Michael Delahoyde, PhD

Professor of English


Dr. Michael Delahoyde
Washington State University


Capitalist posterity has popularized the notion of alchemy as having been the attempt by medieval dopes to transmute base metals such as lead and copper into silver and gold. But the original esoteric study of alchemy involved the idea of spiritual transformation and examined the interrelationships between the natural and supernatural worlds.

One avenue of logic behind alchemy was that since all matter, according to Aristotle and the Greek philosophers, was comprised of fire, air, earth, and water, then it must be possible to create any substance out of these simply by combining them in the right proportions. (This thesis became obsolete in the 18th century.) Alchemy, as a body of secret knowledge, came to be a quest for the secrets of transmuting metals and discovering the Philosopher’s Stone — “the physical vehicle for the ‘divine spark’ necessary to the process of transmutation” (Alchemy 50) — but it also “stimulated all kinds of scientific progress” as the first truly experimental science. “Paradoxically, modern nuclear physics has once again made the transmutation of metals theoretically possible” (12).

It made sense to the medieval mind that the Philosopher’s Stone had to exist, for how else could gold be formed in the bowels of the earth? The classical god of the underworld was also the god of wealth. (Asimov 608).

Famous alchemical protoscientists and natural philosophers involved in the annals of alchemy include the mythical Hermes Trismegistus (c. 2500 b.c.) who speaks as a mentor in a series of dialogues “of uncertain and mysterious origin” (Alchemy 18), called the Corpus Hermeticum. Supposedly, Egypt was called “Khem” at the time because of the blackness of the soil, and the term “alchemy” comes from that name. That it is also called the “Hermetic” art is also because of Hermes Trismegistus.

Later, and actually existing, was the famous Albertus Magnus (Albertus Groot), born in 1193. He became a Dominican in 1222 and taught philosophy and theology. Albertus was said to have control over the weather, throwing a pleasant garden party in the middle of the winter. Thomas Aquinas was one of his Paris students who reportedly received Albertus’ alchemical secrets but killed an android creation of Albertus’ after the master’s death in 1280.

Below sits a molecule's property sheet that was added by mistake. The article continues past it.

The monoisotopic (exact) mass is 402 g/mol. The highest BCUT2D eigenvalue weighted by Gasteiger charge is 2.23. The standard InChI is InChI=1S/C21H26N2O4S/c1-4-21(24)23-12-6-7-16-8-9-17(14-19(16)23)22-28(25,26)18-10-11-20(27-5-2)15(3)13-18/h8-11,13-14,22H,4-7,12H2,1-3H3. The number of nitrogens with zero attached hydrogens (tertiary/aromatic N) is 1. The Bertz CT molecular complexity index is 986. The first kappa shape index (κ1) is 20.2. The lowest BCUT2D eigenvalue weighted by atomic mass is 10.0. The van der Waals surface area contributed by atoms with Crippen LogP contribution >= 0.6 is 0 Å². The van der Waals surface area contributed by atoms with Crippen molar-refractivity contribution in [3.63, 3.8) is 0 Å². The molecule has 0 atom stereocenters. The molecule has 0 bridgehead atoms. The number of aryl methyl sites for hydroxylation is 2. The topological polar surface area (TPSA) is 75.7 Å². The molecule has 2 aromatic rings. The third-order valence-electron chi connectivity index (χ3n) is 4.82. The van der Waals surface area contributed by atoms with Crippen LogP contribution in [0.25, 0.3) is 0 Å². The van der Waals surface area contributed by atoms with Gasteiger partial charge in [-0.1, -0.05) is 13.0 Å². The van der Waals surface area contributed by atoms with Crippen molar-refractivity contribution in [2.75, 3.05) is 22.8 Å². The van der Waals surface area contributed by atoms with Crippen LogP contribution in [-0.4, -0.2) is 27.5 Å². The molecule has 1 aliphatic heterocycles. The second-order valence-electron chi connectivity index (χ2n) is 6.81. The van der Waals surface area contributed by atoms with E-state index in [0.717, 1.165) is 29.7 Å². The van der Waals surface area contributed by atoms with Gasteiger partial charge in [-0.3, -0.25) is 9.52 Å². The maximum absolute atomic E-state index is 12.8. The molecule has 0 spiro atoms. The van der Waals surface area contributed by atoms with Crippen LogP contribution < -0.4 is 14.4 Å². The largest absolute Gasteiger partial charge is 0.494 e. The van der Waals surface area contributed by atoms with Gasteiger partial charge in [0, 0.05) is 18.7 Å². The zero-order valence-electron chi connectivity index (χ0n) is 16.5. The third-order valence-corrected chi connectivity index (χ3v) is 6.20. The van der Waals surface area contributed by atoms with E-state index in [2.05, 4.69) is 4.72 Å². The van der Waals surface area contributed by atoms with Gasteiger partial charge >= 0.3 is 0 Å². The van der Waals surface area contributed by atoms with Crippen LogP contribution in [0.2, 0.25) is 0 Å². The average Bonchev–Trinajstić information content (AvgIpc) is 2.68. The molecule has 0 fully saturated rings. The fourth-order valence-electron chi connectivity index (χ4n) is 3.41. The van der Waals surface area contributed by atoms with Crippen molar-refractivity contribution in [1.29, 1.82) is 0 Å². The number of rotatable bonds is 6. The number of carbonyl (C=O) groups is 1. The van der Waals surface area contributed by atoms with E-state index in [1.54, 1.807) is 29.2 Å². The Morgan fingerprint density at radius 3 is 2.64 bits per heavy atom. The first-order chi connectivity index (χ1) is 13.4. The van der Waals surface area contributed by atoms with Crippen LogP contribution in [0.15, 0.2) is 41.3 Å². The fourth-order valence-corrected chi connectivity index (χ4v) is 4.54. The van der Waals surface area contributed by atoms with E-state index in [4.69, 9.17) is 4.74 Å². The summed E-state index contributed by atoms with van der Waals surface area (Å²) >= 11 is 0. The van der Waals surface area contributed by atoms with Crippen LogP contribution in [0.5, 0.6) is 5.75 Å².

Roger Bacon taught in Paris at the same time as Albertus. He developed a process for refining saltpeter and is credited with having been the first European to create gunpowder. He published extensively on metallurgy and natural sciences, but was imprisoned for the final fifteen years of his life for heresy, dying in 1292. Other scholars of alchemy include George Ripley, Bernard of Treves, Nicholas Flamel, and Arnald de Villanova, a physician who learned through his alchemical experiments methods of counteracting poisons. Later alchemists in the field of medicine include Cornelius Agrippa and Paracelsus.

Chaucer’s The Canon’s Yeoman’s Tale records the actual alchemical formula: with references to “sal ammoniac and brimstone” and “iron for Mars and quicksilver in tune with Mercury.” The problem is that no one knows what all the nonsense means — how to translate it. The word “gibberish,” in fact, comes from Arab alchemist Jabir (or Geber), whose writings were considered nonsensical. Because the origins of alchemy predated Christianity, the medieval Church viewed it with suspicion, “good reason for the alchemists of the Middle Ages to wrap their work in the costume of metallurgy, and thereby hope to avoid being persecuted as heretics” (Alchemy 23). Chaucer’s canon’s yeoman is disgusted with his master, the charlatan canon, and his “tale” is actually an exposé of slimy alchemist cons. But what also comes out is the yeoman’s love and addiction to the protoscience.

Like Chaucer’s character, alchemists did use stills, ovens, water baths, furnaces, and bellows for their operations, which included calcination (the reduction of a solid to a powder using heat), “sublimation” (the heating of a substance until it vaporizes), fusion, crystallization, and distillation (Holmyard 45).

After Jonson’s play, The Alchemist, and a few more decades of interest, alchemy waned with the advent of modern chemistry. Robert Boyle, a so-called “father of chemistry,” published The Sceptical Chymist in 1661 and “struck at the root of all alchemical speculation” by denying the primacy of the four Aristotelian elements (Holmyard 273). Alchemy had died out by the early 1800s.


Alchemy: The Art of Knowing. San Francisco: Chronicle Books, 1994.

Asimov, Isaac. Asimov’s Guide to Shakespeare. NY: Gramercy Books, 1970.

Atwood, Mary Anne. Hermetic Philosophy and Alchemy. Julian Press, 1960.

Chaucer, Geoffrey. The Canon’s Yeoman’s Prologue and Tale. The Riverside Chaucer. Boston: Houghton Mifflin Co., 1987. 270-281.

Holmyard, Eric John. Alchemy. NY: Penguin Books, 1968.

Hopkins, Arthur John. Alchemy, A Child of Greek Philosophy. Columbia University Press, 1934.

Norton, Thomas. Thomas Norton’s Ordinal of Alchemy. Early English Text Society. Oxford University Press, 1975.

Pritchard, Alan. Alchemy: A Bibliography of English-Language Writings. Routledge & Kegan Paul, 1980.

Read, John. Prelude to Chemistry: An Outline of Alchemy, Its Literature and Relationships. Macmillan Co., 1937.

—. Through Alchemy to Chemistry: A Procession of Ideas & Personalities. Bell, 1957.

Thompson, C.J.S. The Lure and Romance of Alchemy. Gale Research Co., 1974.

Waite, Arthur Edward. Alchemists Through the Ages. Rudolf Steiner Pub., 1970.

—. The Secret Tradition in Alchemy: Its Development and Records. Stuart and Watkins, 1969.